I 'digitally' painted all day yesterday. I'm still working on my mystery project with a friend and I pushed myself to finish up something I'd been struggling through for several weeks now. It's always a great feeling when you can push through and complete something you've been putting off.
Just a note - in case you've not been to visit Everyday Digital Scrapbooking - then you're missing out on some terrific FREE tutorials on all sorts of projects and techniques. Julie Ann Shahin says they're having a team search at this time as well, so if you're a creative, entusiastic individual with some ideas to share you may want to get yourself added to the team! Slip on over HERE to check it out!
MAKING SHORT WORK OF AN APHID
Today will be a short day for me - I'm going to hang with my friend Becky - and we're decorating and helping host a bridal shower for our friend Leila! We will put our heads together at noon and just work from there - see what magic brews!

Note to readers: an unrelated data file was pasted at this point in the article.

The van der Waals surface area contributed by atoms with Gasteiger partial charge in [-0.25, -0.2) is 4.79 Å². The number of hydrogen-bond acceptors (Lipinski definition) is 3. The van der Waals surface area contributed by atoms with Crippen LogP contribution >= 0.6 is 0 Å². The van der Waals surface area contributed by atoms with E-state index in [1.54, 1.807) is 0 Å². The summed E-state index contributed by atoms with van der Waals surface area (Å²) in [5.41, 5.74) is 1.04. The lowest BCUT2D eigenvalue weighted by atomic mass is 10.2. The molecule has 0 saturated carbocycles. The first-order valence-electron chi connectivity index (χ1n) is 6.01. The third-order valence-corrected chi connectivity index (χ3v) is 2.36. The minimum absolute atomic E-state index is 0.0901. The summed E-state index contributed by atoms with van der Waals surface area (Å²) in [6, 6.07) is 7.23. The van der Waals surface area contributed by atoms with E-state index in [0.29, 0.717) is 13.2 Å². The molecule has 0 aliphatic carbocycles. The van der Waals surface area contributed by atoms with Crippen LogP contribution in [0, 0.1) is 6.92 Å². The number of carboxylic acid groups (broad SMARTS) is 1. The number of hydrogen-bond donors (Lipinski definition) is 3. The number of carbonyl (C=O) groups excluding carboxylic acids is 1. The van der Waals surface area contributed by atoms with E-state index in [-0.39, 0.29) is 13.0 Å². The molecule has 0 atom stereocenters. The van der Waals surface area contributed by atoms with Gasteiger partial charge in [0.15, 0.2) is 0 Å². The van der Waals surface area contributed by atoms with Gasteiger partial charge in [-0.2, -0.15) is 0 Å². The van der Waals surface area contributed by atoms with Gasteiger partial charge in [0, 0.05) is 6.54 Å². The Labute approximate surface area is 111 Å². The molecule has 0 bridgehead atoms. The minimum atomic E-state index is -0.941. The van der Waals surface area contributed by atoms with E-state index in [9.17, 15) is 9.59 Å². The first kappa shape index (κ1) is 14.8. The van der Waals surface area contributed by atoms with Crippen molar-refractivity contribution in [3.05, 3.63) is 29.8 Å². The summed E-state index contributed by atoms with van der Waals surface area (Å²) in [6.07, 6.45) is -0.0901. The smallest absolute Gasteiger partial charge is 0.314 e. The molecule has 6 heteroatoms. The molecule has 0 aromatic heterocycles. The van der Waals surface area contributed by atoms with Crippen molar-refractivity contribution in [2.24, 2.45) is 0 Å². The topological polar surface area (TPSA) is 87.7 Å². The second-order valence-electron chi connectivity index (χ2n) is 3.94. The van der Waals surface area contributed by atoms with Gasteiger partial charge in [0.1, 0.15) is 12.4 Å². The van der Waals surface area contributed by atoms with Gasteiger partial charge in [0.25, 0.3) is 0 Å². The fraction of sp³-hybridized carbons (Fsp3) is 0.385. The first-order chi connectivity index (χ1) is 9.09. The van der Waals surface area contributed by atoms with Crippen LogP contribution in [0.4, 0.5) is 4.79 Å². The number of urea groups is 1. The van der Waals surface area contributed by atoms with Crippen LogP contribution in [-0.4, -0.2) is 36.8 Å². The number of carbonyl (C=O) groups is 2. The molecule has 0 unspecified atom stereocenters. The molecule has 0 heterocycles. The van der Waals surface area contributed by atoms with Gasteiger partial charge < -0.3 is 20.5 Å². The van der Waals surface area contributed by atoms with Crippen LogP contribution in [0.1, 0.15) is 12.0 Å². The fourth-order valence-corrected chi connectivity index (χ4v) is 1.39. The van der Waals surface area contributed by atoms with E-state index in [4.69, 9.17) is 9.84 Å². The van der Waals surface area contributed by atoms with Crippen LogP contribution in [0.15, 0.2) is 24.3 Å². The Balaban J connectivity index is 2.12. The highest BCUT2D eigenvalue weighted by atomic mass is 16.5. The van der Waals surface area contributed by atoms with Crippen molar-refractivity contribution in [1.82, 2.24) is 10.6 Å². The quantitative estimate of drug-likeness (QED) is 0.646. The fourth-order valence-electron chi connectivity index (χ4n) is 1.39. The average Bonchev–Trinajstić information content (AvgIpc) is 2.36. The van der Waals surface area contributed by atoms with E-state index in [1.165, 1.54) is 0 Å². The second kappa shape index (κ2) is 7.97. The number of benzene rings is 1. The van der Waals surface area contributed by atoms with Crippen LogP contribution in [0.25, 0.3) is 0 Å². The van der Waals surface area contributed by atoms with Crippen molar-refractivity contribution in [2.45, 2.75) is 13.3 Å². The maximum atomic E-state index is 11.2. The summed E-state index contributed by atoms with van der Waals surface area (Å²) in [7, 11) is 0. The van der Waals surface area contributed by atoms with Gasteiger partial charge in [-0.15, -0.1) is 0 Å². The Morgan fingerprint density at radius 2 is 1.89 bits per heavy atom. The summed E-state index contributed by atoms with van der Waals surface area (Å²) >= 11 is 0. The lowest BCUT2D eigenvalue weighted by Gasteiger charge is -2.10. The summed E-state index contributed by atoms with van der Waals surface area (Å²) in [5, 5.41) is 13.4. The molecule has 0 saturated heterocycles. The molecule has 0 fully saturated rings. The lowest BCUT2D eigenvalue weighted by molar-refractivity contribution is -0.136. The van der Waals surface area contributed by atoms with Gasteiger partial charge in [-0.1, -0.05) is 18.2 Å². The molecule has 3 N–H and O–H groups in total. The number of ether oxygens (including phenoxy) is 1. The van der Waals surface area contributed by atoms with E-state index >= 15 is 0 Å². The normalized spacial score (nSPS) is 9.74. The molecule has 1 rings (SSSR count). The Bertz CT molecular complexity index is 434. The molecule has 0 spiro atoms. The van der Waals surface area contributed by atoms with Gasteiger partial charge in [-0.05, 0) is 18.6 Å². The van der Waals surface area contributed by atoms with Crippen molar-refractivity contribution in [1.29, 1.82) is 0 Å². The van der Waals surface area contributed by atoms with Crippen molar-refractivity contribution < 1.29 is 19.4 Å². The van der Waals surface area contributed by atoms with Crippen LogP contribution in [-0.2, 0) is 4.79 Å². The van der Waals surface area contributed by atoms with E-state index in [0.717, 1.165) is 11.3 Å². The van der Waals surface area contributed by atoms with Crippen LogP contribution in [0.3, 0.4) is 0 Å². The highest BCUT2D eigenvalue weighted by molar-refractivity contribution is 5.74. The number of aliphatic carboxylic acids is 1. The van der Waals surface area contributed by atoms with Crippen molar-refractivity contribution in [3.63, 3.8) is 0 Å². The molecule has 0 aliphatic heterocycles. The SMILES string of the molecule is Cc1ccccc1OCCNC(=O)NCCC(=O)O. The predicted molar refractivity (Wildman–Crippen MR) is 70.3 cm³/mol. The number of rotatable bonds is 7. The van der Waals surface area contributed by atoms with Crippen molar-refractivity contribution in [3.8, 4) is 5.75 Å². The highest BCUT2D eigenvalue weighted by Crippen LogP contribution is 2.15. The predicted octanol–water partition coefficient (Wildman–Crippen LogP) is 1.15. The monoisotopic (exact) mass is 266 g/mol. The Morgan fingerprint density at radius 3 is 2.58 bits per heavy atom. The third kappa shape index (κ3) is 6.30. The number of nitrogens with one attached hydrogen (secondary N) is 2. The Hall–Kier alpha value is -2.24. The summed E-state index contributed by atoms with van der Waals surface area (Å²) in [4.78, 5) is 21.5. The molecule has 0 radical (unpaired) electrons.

I would like to take a moment to spotlight the BEAUTIFUL digital work of another dear friend of mine - perhaps you all know her already! The other day when I featured my Air Balloon Element I used one of the papers from her JOY kit. I'm speaking about KristinCB. Kristin is a very special friend and she is a talented designer as well. Her work is just DELICIOUS - her kits are chock full of soft, sweet, elegant and tasteful designs and I am proud to be able to send you to her store. You can find so many sweet kits of Kristins - just the names alone are tempting eg: Flutter & Fly, Flutter Silks and Shimmer Shoppe to name a few! To visit yourself, just click HERE
KRISTINCB'S JOY KIT
(georgeous, isn't this?)
My other oh-so-helpful friend, Marie, (yes, the one with the cute Alpaca Baby) sent me another useful email - this one with a story by a woman who suffered completely unexpectedly with a heart attack. I think this is something we should all be aware of so I hope this is useful to you! This was sent under the name of Dellarose.